Bev Lee Harling
Wah Wah 45s
Bev Lee Harling is a songwriter, singer, and violinist, and this only her second release since 2012. In the intervening period she’s become a mother, and Little Anchor finds her reflecting musically on the adventures of parenthood and all of the joys, frustrations, disappointments, and euphoria that experience can bring (sometimes within the space of an hour). The sound is multi-layered, mostly built on acoustic instrumentation (often her violin, played in a variety of ways) and mutitracked vocals, though electronic beats and samples find their way into the mix too. “Is it OK that I don’t know what I’m doing?” she asks on one song, and on another she pays tender tribute to her recently deceased mother. Nothing here sounds like anything else currently on the market, but it’s all perfectly accessible. In fact, rarely has an album as willfully odd as this one been so effortlessly enjoyable.
The Living Earth Show & Danny Clay
Music for Hard Times
No cat. no.
I have pretty broad musical tastes, but at every point on the spectrum of those tastes my criteria are very particular. I love reggae, but mainly roots-and-culture reggae from the 1970s; I love punk rock, but it has to be “I’m angry because I want the world to be better” punk rock rather than “no future” punk rock. I love classical music, but mainly classical music written between 1500 and 1820 or so; and so forth. I mention all of that by way of saying that I love ambient music, but it can’t just be wispy and pretty; it must also be interesting. Both of these releases hit that target cleanly. Music for Hard Times is a collaborative project between composer Danny Clark and an ensemble called the Living Earth Show, conceived during the COVID lockdown and designed to answer the question: “Is it possible for us to use the tools of classical art music to make people feel better?”. Your mileage will vary in that regard, of course, but I have a hard time imagining anyone failing to feel better while listening to heart-tuggingly gentle “Book 1, Part 4” or the beautiful but distinctly odd backwards instruments on “Book 2, Part 1.” On a very different tip is Charles Richard’s Sonic Earth LP, an album on which Richard seeks — no joking — to “synthesize the sound of rocks.” Here’s how it works, in his words: “My recording process starts with a prepared mineral stylus that scores the surface of the material. Recording this with a piezo electric contact mic, this long recording serves as the generator. The next stage is to play this recording back into the material via a vibrational surface speaker. This means that the material is vibrating to its own resonance and the surface noise is heard less and what you hear is a cleaner amplified version of the rocks resonance.” What’s the result? Music of serene, floating, and sometimes spooky beauty — music that is not so much about making you feel better as about helping you think about your natural environment in entirely new ways. (And as a bonus, it may also make you feel better.)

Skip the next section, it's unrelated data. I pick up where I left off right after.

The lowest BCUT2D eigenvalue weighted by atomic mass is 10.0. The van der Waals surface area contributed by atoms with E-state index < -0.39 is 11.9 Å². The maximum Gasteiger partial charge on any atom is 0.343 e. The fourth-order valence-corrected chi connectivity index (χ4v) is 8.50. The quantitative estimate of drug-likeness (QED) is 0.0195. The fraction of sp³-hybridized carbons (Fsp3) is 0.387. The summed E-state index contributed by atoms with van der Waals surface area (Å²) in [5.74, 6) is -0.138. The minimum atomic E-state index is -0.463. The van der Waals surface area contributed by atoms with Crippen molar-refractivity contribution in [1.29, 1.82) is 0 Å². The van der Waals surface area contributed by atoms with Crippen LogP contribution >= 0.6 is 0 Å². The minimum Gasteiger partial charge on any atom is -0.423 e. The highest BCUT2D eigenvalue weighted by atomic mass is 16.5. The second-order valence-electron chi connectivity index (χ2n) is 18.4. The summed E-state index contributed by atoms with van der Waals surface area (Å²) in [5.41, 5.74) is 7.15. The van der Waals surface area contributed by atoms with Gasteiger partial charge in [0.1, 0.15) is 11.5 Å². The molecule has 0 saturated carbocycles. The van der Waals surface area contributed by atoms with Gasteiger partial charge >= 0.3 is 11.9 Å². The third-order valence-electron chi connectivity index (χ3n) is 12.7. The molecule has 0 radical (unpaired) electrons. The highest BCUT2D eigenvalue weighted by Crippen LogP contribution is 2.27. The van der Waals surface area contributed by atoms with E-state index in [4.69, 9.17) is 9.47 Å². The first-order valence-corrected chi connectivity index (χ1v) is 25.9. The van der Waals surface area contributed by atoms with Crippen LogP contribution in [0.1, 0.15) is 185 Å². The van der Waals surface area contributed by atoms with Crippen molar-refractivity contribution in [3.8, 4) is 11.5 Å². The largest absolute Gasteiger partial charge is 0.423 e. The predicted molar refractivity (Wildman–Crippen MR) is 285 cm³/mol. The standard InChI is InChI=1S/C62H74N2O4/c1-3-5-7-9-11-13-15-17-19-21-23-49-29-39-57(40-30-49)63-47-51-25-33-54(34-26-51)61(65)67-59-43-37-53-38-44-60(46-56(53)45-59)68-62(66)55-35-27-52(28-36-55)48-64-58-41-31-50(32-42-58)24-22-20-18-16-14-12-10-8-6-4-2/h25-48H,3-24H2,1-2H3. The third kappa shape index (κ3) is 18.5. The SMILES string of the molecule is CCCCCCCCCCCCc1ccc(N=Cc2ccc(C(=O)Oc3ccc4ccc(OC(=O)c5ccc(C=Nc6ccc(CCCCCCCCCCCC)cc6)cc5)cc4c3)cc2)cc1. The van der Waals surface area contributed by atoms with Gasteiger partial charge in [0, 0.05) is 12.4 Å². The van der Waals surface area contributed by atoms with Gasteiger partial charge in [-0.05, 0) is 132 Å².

The Parahamsa Mixes: White Swan Taking Flight (digital only)
Producer DJ Drez (often in collaboration with his spouse, singer Marti Nikko) has been creating exceptionally groovy music for many years now, in a variety of styles that orbit around hip hop and dub reggae. To call it “club music” wouldn’t be quite accurate; his music generally comes very explicitly from a place of yogic/Hindu devotion, and that’s certainly the case with this new collection of remixes based on tracks from his labelmates at White Swan. “Abundant Jungle” is a slow, syrupy take on Zaire Black’s “Abundance,” while “Radha’s Paint” remixes a track from Stevin McNamara’s album Shakti Guitar and “Govinda Echoes” takes Masood Ali Khan’s “Govinda Gopala” and twists it gently into a dubbed-out space jam. Nikko makes several appearances on the program, and as always her contributions are highlights.
Artikal Sound System
Welcome to Florida
Controlled Substance Sound Labs
No cat. no.
On their first full-length release, Florida’s Artikal Sound System hit that elusive sweet spot: balancing pop hooks with old-school reggae rhythms, balancing a deep and bassy groove with a clean and modern sound, and balancing serious roots-and-culture messages with laments over romance gone wrong. Their sound is tight and clean and singer Logan Rex has a voice that sounds light at first but shows its core strength as you keep listening. “One with You” delivers a powerful message of unity, and segues nicely into the dancehall groove of “Too Soon,” with its gently anthemic chorus; “Dissolve” is a regretful kiss-off song, and “Cops and Robbers” is a jaunty ska workout with a sharp social message. Rarely do modern reggae albums deliver this nice a blend of thoughtfulness and fun. Highly recommended.
Gary Stroutsos & Stevin McNamara
Moonlight Meditations: Instrumental Sound Bath (digital only)
I confess that I approached this release with interest, but also with a bit of trepidation. The title led me to be cautious about the depth/density of the musical content, and what looked like a rather casual invocation of yoga concepts in the track titles led me to wonder about its overall seriousness. But I can happily report that this is an interesting and musically satisfying album, one that draws on Indian classical tradition without using it as a shallow scrim of spiritual exotica, and that guitarist Stevin McNamara and flutist Gary Stroutsos (playing a bass flute, which brings an unusual and lovely tonality to the proceedings) create music that is both unique and oddly universal. Or maybe not “universal” but rather “nonspecific.” As the artists themselves put it, this album “doesn’t bridge two worlds; it creates its own.”